Armin Stein

Lunchtime Seminar - Deep Recommendation based on Collective Knowledge

Tuesday, 10. April 2018 - 12:00 to Monday, 24. January 2022 - 20:14, Leo 18, Leonardo-Campus 3, 48149 Münster

Speaker: Prof. Marcin Maleszka

Abstract: Nowadays, we have a huge amount of information overload over Internet. To extract useful information, filtering is required. Search engines help to solve this problem to some extent but they do not deliver customized (personalized) information. Hence, there is a need for effective recommendation tools. This line of investigation leads to our central specific question for the present project. We rephrase Turing’s dictum in the following question. Can recommendation systems think? Answers to this question will have strong implications for the more general issue of whether and how far modern systems mirror our thinking. This observation has motivated us to investigate whether the collective knowledge of the community as a whole could be used to help computer systems extend their intelligent abilities.

Our common project focuses on various learning methods used in generating recommendation models and evaluation metrics used in measuring the quality and performance of recommendation algorithms. This knowledge will empower researchers from both universities and serve as a road map to improve the state of the art recommendation techniques. A combination of different complimentary methods is likely to give a more robust performance to the systems.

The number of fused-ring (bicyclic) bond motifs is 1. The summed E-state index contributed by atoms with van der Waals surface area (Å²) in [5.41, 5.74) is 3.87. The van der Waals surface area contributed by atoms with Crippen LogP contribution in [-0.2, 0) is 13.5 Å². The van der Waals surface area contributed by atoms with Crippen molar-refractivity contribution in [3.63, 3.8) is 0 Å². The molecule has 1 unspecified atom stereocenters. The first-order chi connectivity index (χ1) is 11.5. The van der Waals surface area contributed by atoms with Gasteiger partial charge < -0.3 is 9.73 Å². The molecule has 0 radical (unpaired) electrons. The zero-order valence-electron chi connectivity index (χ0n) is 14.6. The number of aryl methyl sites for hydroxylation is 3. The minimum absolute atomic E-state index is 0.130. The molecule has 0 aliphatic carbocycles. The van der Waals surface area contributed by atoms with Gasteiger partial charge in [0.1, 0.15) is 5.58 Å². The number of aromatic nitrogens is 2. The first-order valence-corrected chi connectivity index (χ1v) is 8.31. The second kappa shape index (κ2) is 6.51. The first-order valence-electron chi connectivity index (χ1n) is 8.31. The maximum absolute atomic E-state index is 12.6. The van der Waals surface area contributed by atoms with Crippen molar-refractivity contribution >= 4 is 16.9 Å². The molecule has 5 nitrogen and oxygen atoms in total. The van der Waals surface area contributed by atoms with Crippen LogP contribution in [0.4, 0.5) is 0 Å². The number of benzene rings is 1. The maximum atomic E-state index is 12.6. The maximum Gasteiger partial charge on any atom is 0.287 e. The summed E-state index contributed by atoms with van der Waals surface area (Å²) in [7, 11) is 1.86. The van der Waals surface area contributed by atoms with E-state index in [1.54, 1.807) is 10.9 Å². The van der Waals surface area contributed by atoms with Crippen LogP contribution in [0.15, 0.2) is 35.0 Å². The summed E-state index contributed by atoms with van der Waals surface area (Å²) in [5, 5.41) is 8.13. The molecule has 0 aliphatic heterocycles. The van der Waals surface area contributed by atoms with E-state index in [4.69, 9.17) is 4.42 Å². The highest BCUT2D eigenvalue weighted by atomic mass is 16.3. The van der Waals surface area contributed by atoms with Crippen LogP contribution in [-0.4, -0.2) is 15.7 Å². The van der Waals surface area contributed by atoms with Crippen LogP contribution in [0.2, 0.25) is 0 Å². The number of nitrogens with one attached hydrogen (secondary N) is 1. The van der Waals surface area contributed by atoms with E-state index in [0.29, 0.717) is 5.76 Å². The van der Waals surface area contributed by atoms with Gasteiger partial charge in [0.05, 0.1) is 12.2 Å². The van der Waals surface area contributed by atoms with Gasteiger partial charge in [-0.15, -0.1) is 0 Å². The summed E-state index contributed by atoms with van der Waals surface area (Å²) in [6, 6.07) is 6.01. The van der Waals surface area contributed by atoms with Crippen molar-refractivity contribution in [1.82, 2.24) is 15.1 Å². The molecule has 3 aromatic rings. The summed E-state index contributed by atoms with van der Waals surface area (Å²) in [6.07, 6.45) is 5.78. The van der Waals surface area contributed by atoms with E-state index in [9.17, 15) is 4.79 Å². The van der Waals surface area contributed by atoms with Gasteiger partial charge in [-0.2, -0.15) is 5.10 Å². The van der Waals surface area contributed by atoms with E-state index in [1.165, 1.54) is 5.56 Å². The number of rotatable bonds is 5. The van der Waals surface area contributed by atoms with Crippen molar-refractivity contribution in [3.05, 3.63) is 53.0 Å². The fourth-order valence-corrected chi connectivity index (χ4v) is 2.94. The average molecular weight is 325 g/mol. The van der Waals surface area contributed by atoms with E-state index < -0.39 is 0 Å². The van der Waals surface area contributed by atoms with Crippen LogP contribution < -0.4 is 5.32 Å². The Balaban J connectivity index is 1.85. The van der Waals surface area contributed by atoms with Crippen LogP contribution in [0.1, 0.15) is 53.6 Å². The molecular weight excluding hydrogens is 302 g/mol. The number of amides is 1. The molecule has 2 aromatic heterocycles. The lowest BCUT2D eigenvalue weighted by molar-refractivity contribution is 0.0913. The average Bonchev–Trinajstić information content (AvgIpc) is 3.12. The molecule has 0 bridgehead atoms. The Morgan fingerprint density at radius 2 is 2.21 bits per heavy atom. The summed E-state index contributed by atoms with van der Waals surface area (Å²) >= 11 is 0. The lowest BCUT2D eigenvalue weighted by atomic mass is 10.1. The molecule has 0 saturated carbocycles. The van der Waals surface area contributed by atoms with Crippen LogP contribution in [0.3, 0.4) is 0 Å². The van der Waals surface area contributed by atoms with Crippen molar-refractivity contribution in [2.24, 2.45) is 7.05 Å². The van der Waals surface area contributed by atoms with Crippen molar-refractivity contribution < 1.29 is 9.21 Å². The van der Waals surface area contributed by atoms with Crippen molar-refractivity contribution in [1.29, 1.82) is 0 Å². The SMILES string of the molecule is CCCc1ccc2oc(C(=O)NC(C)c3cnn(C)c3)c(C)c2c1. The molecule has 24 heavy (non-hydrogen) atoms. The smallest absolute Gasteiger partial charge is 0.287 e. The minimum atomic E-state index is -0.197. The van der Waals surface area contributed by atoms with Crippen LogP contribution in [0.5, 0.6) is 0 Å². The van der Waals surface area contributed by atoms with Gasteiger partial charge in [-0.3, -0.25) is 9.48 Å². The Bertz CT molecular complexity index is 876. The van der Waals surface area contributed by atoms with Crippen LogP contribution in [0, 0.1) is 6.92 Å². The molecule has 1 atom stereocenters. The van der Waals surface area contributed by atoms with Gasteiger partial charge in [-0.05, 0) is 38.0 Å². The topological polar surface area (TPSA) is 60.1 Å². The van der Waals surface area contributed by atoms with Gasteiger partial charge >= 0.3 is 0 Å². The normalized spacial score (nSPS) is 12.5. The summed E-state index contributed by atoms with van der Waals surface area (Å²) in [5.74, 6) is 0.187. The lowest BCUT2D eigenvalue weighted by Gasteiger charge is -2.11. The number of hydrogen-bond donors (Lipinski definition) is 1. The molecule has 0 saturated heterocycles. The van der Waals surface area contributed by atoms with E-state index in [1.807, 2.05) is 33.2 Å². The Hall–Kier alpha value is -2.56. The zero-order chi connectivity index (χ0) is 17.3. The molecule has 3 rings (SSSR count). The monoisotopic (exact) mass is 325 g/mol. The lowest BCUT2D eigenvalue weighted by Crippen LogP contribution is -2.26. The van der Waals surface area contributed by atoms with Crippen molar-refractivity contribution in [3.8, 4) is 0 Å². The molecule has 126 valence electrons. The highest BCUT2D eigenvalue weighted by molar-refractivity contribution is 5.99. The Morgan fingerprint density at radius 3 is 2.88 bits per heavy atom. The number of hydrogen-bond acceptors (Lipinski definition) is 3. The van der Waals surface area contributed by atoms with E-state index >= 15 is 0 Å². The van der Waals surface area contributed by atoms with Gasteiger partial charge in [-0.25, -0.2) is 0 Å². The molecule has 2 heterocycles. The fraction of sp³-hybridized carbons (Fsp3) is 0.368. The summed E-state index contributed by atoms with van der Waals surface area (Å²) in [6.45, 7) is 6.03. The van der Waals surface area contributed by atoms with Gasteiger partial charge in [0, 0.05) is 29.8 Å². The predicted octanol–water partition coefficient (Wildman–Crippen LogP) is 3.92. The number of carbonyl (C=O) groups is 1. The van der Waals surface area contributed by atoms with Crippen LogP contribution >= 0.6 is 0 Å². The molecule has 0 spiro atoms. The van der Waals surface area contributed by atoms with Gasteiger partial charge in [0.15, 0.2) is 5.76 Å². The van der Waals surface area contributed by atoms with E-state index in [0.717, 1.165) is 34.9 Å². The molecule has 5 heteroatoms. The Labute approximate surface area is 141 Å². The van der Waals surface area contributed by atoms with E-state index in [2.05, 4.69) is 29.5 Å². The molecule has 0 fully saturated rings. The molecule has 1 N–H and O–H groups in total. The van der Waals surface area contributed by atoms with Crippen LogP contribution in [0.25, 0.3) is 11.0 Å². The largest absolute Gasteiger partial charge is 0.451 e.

Bio: Dr. Marcin Maleszka received his M.Sc. and Ph.D. degrees in Computer Science in 2009 and 2013, respectively. Since 2013 he has been research assistant and since 2015, assistant professor, at Wroclaw University of Science and Technology in Poland. His scientific interests include general knowledge engineering and computational collective intelligence, specifically knowledge integration, dissemination and diffusion, multiagent simulation systems, collaborative approach to recommendation, hybrid intelligent techniques and hierarchical knowledge processing. His current research is focused on understanding integration over time and other knowledge diffusion processes. He has authored over 30 publications, including journal articles in Knowledge Based Systems, Expert Systems with Applications and Cybernetics and Systems, as well as conference papers and book chapters. He has served on programme committees for a number of international conferences in the area of grid computing, collective intelligence, big data, intelligent information and database system. He was an organizing chair or otherwise co-organized several conferences in the International Conference on Computational Collective Intelligence and Asian Conference on Intelligent Information and Database Systems series. He is also a reviewer for several journals, including Neurocomputing and Transactions on Data and Knowledge Engineering. His teaching activities spread from High School level to Graduate level, and included providing High School students possibilities for scientific publications in the multi-agent systems area.